The Scottish Legal Complaints Commission has welcomed the recent publication of Lord Drummond Young’s opinion which upholds the SLCC’s decision and also provides some very useful observations on the tests to be applied by both the SLCC and the court.
The complaint made to the SLCC consisted of seven separate issues, six of which were rejected by the SLCC as ’totally without merit’ and the other as ‘frivolous’ – the specific wording provided for in terms of section2(4) of the Legal Profession and Legal Aid (Scotland) Act 2007 and which the SLCC is required to use. The complainer sought to appeal against four of these determinations.
The opinion considers the test to be applied by the court when dealing with applications for leave to appeal. In the case of McSparran McCormick v Scottish Legal Complaints Commission2015 SLT43, earlier this year, Lady Smith questioned the correctness of the test for leave to appeal laid down by the Extra Division inWilliams v Scottish Legal Complaints Commission CSIH73, which had been applied in all prior applications for leave to appeal against SLCC decisions. Lady Smith took the view that the Williams test for the granting of leave, which requires that an appeal must have a real prospect of success or that there is some other compelling reason why it should be heard, imposed too high a hurdle and preferred the view that the court should simply exercise its discretion as to whether or not in all the circumstances it ought to grant leave to appeal. Lord Drummond Young considered the conflict between these two authorities and preferred the test in Williams: “On this matter I prefer the test in Williams, namely that there is a real, or I would prefer to say, a realistic prospect of success.”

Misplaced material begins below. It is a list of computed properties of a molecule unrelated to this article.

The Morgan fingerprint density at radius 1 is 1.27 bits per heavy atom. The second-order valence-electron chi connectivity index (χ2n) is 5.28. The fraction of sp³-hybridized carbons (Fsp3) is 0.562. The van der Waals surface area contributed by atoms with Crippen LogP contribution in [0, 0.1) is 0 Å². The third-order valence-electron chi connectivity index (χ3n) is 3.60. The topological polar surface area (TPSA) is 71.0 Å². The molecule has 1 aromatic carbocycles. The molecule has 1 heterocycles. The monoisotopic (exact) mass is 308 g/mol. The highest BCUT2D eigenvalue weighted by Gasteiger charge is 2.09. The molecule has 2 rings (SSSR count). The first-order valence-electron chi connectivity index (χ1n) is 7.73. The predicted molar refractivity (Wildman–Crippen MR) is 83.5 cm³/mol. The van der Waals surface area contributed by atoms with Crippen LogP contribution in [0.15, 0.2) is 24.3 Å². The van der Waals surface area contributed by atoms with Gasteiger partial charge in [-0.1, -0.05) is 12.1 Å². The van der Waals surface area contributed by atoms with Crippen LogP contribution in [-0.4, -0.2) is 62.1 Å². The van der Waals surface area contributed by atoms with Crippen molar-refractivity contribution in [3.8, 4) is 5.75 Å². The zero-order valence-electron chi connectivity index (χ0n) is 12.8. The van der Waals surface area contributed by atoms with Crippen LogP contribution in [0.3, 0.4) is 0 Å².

Commenting on the case,Neil Stevenson, Chief Executive of the SLCC, said “it is clear from parliamentary debates and the Act which sets out our powers that the original intention for the SLCC was of a quick, effective and final resolution and to avoid consumer issues being addressed routinely in the court, and the distress and cost that brings to both parties. We recognise the value of an appeal route, but believe the Williams test creates the correct balance and reinforces that appeal to the court should not become an automatic ‘next step’.
Lord Drummond Young also endorsed the approach the SLCC had taken in dealing with the “frivolous” issue of complaint. Although this issue related to a rather serious failure to observe a solicitor’s legal duty to provide all trustees with correspondence relating to a trust, Lord Drummond Young concluded that the matter required to be looked at in context and that the complaint was properly found to be “frivolous”. In support of that conclusion, his Lordship noted that the fault had been acknowledged by the solicitor, the position with correspondence was rectified within a short period of time, the conduct occurred around three years prior to the lodging of the complaint with the SLCC and that no loss had been suffered by the complainer: “It does seem to me that no useful purpose would be served by taking this matter further beyond the indication that [the solicitor] was wrong in what he did……I am persuaded that in context this head of complaint can properly be considered “frivolous”.”
Neil Stevenson added “this endorsement of the SLCC’s position helps clients and practitioners. A key issue here was that the solicitor quickly admitted and rectified an issue ensuring there was no detriment to the client. Quick resolution of a problem can often be better for the client, and we want a framework which encourages practitioners to admit issues immediately and put them right.
The publication of the opinion followed a leave to appeal hearing which took place at the Court of Session in May of this year.
The full judgment is at: http://www.scotcourts.gov.uk/search-judgments/judgment?id=c2bdeca6-8980-69d2-b500-ff0000d74aa7.